I am not going to talk about ads this week. No one else seems to want to. Ads have rather gone out of fashion. Clients still want ads. Advertising agencies still make ads. We're all still looking at ads. But it seems to have become deeply passé, and really rather suspect business practice, to remain simply an "advertising agency" these days.
So you'll find the best advertising (for want of a better description) agencies would much rather tell you about the new book designs they're working on, or the screenplay, or the airline livery, or the theatre show. And then, this week, the records. The first is Euro RSCG's response to a brief from Kofi Annan's Climate Justice group. This is important stuff, designed to generate tangible global support ahead of the United Nations's climate change conference taking place in Copenhagen in December.
So important, in fact, that it would have been easy to default to the tried and tested. But rather than settle for a punchy press campaign or a TV ad choked with melting ice caps and disappearing rain forests – ad agencies are usually quite good at peddling clichés – Euro created the "tck tck tck" theme and has just released a record with its sister music company The Hours.
Sound familiar? Yes, this is a sort of Band Aid for the planet, 21st-century style. Some of the world's best-known recording artists – Fergie, Bob Geldof (him again), Mark Ronson, Marion Cotillard, Duran Duran (them again) – have been roped in to record a specially tailored version of Midnight Oil's "Beds Are Burning" track. The modern, digital twist is that the record now forms the centre of an online music petition. Downloading the free track registers you as an ally in the campaign for climate justice and provides proof that the record is actively engaging people much more than a one-way traditional ad could generally hope to.
Second record-by-an-ad-agency out of the sleeve this week is by Fallon for Cadbury. It's called "Zingolo". And it all began with a brief to create a small press campaign promoting Dairy Milk's new Fair Trade credentials, exactly that sort of traditional advertising campaign that can now seem so limited. Hmm. You can see why Fallon wouldn't settle for that. Instead the agency translated the brief into a music video beautifully directed by Ringan Ledwidge – one of adland's most brilliant directors, backing a single recorded by Ghanaian artist Tinny which you can buy on iTunes. Even better, some of the profits are being ploughed back into the Ghanaian cocoa-growing community.
Now, Cadbury has proved itself a bold marketer during the past couple of years and its marketing director Phil Rumbol has proved himself one of the UK's most creative advertisers. Once Cadbury was brave enough to buy that drumming Gorilla, and once Gorilla had shown that disregarding advertising convention could shift chocolate bars, the door was open for further innovation.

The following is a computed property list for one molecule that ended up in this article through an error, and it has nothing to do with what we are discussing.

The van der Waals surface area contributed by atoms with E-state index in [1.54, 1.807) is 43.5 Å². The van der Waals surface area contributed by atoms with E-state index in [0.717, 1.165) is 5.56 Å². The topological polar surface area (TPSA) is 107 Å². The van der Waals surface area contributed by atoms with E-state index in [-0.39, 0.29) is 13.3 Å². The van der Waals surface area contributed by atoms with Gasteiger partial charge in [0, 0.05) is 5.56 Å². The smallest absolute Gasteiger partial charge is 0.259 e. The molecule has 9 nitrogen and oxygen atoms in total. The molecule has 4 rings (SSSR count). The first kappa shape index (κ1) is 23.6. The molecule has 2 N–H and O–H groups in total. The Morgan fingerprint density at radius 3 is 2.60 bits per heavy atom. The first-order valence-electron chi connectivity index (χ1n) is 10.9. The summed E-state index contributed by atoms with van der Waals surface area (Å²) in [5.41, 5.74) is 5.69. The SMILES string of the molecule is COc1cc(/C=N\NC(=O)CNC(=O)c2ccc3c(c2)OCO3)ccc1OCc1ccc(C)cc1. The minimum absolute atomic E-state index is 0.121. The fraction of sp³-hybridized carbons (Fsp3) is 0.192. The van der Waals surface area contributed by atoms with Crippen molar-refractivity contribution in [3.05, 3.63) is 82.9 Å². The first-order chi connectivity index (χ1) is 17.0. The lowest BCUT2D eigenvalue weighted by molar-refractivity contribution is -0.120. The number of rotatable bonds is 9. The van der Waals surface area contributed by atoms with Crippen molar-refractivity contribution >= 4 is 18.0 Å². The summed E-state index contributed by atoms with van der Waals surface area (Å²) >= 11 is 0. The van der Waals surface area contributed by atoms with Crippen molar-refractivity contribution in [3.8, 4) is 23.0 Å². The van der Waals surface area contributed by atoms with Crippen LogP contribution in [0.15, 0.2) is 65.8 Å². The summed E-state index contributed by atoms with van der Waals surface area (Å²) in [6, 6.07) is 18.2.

Before you ask, Zingolo is not a great record. Interesting, sure, but no chart-topper. Perhaps the most interesting thing about Zingolo it is that it actually exists, that the marketing team bought the idea, found the budget and sold it into the rest of the corporation at a time when risks are too risky and money too tight.
What Zingolo also is, though, is another piece of learning, another nudging at the traditional boundaries of marketing, another way of engaging consumers, generating discussion and creating community. And another example of an advertising agency exploring new creative avenues well beyond traditional spots and space.
It is initiatives like these two records that will inspire more convention-busting advertising and marketing and the lessons learnt from them will put their architects ahead of the marketing pack. And really that doesn't sound like much of a risk at all.
Best in Show: Patak (JWT)
The list of comedians who have tried their hand at directing ads is rather long and includes Mel Smith and Griff Rhys Jones, Armando Iannucci and now Craig Cash. Few made the transition particularly well and no doubt Cash's first effort, on JWT's TV commercial for Patak, will have a similarly modest effect on his career. Still, it's not a bad start. We see an Asian family arriving in England in the 1970s, wowing their neighbours with their Indian cooking. So Patak's was born. It's a gentle, warm commercial, just the right side of twee, and rather better than a lot of other ads in the category.Reuse content